The FIF template for Retail Execution Quality Statistics from the Wholesale Market Maker’s Perspective is available here.   

For additional information, contact fifinfo@fif.com.

SEC Rule 606 - Q&A

Tick Size Pilot - Overview

Tick Size Pilot Program was initiated as part of the JOBS (Jumpstart Our Business Startups) Act, passed by Congress and signed into law in 2012, which is intended to jumpstart capital-raising for small and emerging companies.

On May 6, 2015, the SEC issued an order approving a plan under the National Market System (NMS) for the National Securities Exchanges and FINRA to implement a Tick Size Pilot Program, which is a data-driven test to evaluate whether or not widening the tick size for securities of smaller capitalization companies would positively impact trading, liquidity, and market quality of those securities. The Pilot is scheduled to last for two years.

The Tick Size Pilot will include stocks of companies with $3 billion or less in market capitalization, an average daily trading volume of one million shares or less, and a volume weighted average price of at least $2.00 for every trading day.

The pilot will consist of a control group and three test groups, with each test group having approximately 400 securities.

  • The control group will be quoted and traded at their current tick size increment.
  • The first test group will be quoted in nickel increments, but will continue to trade at their current price increment.
  • The second test group will be both quoted and traded in nickel increments, but would allow certain exemptions for midpoint executions, retail investor executions, and negotiated trades.
  • The third test group, in addition to the requirements of the second test group, will also be subject to a "trade-at" requirement (which is similar to a trade-through requirement, but more complicated). There’s also an exemption for block size orders.

The impact of the changes and differences in quoting and trading requirements on the securities in each test group included in the Pilot will be measured against data collected during a Pre-Pilot Data Collection period, which began on April 4, 2016. The Pilot itself started on October 3, 2016. For the six-month period from April 4th to October 3rd, all trading centers and market makers collected and submmited certain data to their DEA. FINRA is facilitating data collection and reporting for trading centers with additional fields required for OATS reporting and market makers’ participation statistics and profitability calculations with a new daily transaction file. The data collected will be analyzed by FINRA and the SROs to measure market quality, market maker participation and profitability. The SROs must submit their initial tick pilot assessment to the SEC eighteen months after the plan begins, based on data generated during the first twelve months of operation.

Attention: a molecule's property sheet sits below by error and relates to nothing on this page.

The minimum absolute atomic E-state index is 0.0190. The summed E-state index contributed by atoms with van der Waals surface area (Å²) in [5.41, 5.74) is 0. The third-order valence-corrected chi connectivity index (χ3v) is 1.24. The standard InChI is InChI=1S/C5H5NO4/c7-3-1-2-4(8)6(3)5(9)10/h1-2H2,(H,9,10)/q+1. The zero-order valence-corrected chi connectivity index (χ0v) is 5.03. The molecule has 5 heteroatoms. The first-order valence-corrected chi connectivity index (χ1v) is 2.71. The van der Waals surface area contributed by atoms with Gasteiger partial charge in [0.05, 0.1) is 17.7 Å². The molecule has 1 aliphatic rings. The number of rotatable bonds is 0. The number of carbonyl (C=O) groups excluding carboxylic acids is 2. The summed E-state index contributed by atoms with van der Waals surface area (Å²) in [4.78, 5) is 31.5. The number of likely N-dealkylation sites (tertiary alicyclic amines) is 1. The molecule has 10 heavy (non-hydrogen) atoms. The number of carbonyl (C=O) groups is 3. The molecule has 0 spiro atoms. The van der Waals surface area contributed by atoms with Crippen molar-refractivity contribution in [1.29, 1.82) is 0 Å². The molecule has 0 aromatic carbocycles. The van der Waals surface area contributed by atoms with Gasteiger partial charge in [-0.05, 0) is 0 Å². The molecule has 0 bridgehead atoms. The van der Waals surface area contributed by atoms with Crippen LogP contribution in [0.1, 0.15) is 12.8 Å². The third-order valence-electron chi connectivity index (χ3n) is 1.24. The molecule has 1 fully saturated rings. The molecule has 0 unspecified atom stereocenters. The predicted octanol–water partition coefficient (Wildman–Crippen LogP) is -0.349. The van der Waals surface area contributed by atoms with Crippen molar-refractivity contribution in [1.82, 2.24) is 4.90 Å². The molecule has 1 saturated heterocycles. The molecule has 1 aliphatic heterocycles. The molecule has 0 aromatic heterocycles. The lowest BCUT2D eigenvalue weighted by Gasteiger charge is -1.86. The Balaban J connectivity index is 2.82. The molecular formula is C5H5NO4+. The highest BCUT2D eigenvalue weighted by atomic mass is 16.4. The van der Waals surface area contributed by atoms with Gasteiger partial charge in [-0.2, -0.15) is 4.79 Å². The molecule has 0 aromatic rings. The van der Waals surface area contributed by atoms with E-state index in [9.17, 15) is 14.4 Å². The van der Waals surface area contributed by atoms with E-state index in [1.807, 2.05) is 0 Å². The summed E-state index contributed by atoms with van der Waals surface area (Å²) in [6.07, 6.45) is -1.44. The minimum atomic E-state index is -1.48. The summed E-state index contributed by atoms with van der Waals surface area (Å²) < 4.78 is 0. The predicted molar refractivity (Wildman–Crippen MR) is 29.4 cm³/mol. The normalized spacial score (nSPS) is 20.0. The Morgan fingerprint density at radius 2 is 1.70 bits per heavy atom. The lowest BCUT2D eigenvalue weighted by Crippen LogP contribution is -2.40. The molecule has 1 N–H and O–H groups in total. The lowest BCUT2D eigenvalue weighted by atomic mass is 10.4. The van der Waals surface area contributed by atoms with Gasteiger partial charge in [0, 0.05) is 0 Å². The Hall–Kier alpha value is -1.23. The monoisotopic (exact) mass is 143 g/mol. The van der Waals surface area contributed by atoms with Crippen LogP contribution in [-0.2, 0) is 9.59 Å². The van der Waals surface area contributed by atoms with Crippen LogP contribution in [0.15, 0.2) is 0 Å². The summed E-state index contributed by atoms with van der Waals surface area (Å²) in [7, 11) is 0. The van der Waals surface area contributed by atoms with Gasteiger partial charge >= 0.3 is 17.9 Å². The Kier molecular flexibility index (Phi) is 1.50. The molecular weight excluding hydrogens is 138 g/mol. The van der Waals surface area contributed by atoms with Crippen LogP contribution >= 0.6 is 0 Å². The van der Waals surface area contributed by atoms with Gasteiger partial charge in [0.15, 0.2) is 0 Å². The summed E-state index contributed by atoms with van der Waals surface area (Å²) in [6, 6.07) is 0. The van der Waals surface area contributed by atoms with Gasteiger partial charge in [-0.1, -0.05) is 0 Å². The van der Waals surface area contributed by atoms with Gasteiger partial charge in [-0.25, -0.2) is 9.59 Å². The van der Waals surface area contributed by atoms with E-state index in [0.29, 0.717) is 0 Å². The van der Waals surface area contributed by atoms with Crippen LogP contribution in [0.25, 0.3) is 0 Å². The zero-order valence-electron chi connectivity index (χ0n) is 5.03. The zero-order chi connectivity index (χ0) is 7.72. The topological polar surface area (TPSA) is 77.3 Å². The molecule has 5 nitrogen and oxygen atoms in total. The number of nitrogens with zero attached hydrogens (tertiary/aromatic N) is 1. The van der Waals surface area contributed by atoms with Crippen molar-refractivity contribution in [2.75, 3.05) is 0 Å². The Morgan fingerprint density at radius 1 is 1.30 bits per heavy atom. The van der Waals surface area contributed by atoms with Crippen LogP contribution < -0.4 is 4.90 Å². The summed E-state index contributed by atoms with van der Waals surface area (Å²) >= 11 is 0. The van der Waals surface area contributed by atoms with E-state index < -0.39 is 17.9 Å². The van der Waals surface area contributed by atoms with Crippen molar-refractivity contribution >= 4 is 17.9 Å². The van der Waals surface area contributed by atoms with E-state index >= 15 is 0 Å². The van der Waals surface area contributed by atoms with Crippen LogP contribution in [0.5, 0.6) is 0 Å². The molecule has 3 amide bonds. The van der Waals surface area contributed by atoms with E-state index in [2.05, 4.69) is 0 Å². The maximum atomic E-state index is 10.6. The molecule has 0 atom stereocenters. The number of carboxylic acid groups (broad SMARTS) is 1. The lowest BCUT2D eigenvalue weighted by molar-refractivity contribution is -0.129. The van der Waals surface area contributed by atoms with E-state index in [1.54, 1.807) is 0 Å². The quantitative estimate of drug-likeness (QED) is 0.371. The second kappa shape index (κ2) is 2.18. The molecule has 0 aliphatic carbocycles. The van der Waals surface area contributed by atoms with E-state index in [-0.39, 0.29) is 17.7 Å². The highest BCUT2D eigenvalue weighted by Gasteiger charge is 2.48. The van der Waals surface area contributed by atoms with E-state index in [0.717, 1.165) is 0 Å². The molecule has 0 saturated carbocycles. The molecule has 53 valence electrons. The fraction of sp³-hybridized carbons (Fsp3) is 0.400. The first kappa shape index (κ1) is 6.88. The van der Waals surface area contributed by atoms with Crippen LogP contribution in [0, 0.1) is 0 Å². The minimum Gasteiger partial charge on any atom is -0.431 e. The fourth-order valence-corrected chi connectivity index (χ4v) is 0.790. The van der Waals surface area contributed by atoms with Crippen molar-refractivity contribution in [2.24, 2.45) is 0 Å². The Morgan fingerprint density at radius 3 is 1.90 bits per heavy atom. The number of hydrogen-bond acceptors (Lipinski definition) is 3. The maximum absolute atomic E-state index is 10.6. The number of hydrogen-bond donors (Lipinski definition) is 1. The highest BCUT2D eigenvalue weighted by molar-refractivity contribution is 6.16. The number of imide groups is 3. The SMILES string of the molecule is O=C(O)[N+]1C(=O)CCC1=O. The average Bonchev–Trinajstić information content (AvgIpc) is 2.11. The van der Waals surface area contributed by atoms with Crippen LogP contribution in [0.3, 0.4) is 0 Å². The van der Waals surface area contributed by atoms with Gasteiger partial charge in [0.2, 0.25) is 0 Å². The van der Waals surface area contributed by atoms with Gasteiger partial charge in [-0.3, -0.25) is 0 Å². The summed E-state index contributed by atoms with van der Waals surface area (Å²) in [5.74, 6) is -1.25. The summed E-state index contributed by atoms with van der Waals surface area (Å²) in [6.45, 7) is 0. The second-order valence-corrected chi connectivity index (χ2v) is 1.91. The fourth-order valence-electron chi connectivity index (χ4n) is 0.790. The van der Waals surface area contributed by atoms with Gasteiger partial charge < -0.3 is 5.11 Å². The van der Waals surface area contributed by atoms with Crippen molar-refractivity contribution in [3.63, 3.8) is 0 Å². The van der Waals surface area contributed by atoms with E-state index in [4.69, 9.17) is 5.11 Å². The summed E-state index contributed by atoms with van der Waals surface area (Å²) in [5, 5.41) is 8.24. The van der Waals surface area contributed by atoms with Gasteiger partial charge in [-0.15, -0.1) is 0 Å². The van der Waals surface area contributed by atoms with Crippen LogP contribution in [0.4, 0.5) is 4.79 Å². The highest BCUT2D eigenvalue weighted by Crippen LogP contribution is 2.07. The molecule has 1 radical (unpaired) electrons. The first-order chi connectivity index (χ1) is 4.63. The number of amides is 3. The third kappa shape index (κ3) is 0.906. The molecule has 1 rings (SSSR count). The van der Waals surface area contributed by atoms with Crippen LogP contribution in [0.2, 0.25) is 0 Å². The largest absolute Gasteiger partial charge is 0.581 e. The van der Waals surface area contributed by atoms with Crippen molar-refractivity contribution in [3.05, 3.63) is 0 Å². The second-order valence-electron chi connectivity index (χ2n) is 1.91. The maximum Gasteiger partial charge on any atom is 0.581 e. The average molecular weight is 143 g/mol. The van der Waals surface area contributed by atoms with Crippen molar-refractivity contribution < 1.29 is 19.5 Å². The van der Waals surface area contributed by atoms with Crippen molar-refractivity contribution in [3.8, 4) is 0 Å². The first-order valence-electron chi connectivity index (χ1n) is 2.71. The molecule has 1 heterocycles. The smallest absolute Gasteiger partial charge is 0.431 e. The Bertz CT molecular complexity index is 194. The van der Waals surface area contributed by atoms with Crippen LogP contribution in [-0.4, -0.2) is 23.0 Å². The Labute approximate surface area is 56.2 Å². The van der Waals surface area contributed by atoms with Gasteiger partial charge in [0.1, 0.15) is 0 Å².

The Plan calls for the listing exchanges to publish the securities involved in the Tick Size Pilot on their websites; however, FINRA will provide a consolidated list and a file of daily changes. The securities that were included in the Pre-Pilot data collection and reporting phase were published after the close of the market on March 4, 2016, and the official list of Pilot securities were published September 3, 2016, 30 days prior to the start of the Pilot.  

To obtain technical specs, FAQs, and other information regarding the Tick Size Pilot, please see FINRA’s website http://www.finra.org/industry/tick-size-pilot-program.

All FIF members are welcome to join the FIF Tick Size Working Group, which meets every Thursday at 1PM (ET). For more information contact fifinfo@fif.com.

FINRA CARDS - Overview

This Working Group addresses FINRA's Comprehensive Automated Risk Data System (CARDS) proposal. CARDS will allow FINRA to collect account information on an automated and regular basis, as well as account activity and security identification information that a firm maintains as part of its books and records. 


See Regulatory Notice 13-42 and Comment Letters here.